The Bribery Act 2010 results in major changes to UK laws for business and commerce. It has been introduced as a result of pressure to reform the law regarding bribery and corruption in the UK as the current law is ineffective and not suitable for the global economy. The Act has now received Royal Assent and is expected to come into force in stages between June and October 2010.
The legislation covers a general bribery offence and a specific offence relating to the bribery of foreign public officials. The Act also introduces a new crime of "failure to prevent" bribery which means that commercial organisations unable to demonstrate that they have implemented "adequate procedures" to prevent corrupt practices within their organisation or by third parties on their behalf, could be exposed to unlimited fines as well as other consequences, such as prevention from tendering for government business.
The offences of bribing another person, being bribed and bribing a foreign public official are punishable either by an unlimited fine, imprisonment of up to 10 years or both.
The new corporate offence of failure to prevent bribery is punishable by an unlimited fine.
A defence to the "failure to prevent" offence, exists if it can be shown that "adequate procedures" were in place. This defence cannot apply where it has been proved that a senior officer of the organisation has consented to the offence and both the company and the senior officer will be guilty of the offence. The Government will publish non-statutory guidance regarding "adequate procedures" to assist compliance. It is anticipated that this will form a set of principles rather than an in depth guidance material. This is now awaited.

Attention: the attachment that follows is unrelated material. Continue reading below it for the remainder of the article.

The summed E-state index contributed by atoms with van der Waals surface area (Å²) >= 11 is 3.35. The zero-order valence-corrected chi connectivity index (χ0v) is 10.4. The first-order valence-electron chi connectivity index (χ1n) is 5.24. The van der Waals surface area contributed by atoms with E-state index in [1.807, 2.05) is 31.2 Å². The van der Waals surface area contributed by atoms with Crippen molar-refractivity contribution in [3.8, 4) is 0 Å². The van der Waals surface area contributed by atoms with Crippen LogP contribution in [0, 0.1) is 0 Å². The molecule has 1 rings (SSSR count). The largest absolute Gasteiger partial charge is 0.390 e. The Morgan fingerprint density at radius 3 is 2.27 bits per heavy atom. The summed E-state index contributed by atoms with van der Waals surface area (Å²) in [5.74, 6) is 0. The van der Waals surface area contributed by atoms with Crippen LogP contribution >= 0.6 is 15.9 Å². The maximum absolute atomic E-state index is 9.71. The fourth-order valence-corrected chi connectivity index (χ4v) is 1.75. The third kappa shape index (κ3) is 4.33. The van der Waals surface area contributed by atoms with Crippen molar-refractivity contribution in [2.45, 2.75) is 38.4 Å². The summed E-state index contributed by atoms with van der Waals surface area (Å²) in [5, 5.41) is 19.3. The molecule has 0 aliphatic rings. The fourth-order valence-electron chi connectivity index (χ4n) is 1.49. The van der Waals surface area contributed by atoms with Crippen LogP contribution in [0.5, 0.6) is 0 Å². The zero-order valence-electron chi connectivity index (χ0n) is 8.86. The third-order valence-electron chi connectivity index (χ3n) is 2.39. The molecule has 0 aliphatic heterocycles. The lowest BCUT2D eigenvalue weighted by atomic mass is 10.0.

The only other defences to any other bribery offence is where a person charged with a bribery offence can prove that the conduct was necessary for the proper exercise of any function of an intelligence service or the armed forces when engaged in active service; or where the bribery was specifically authorised by some written law.
International enforcement agencies such as the Serious Fraud Office are collaborating on cross border cases, increasing the chance of detection of bribery and successful prosecution.
Companies will need to review their existing procedures, processes, controls, governance and culture, their risk profile and anti-bribery programmes.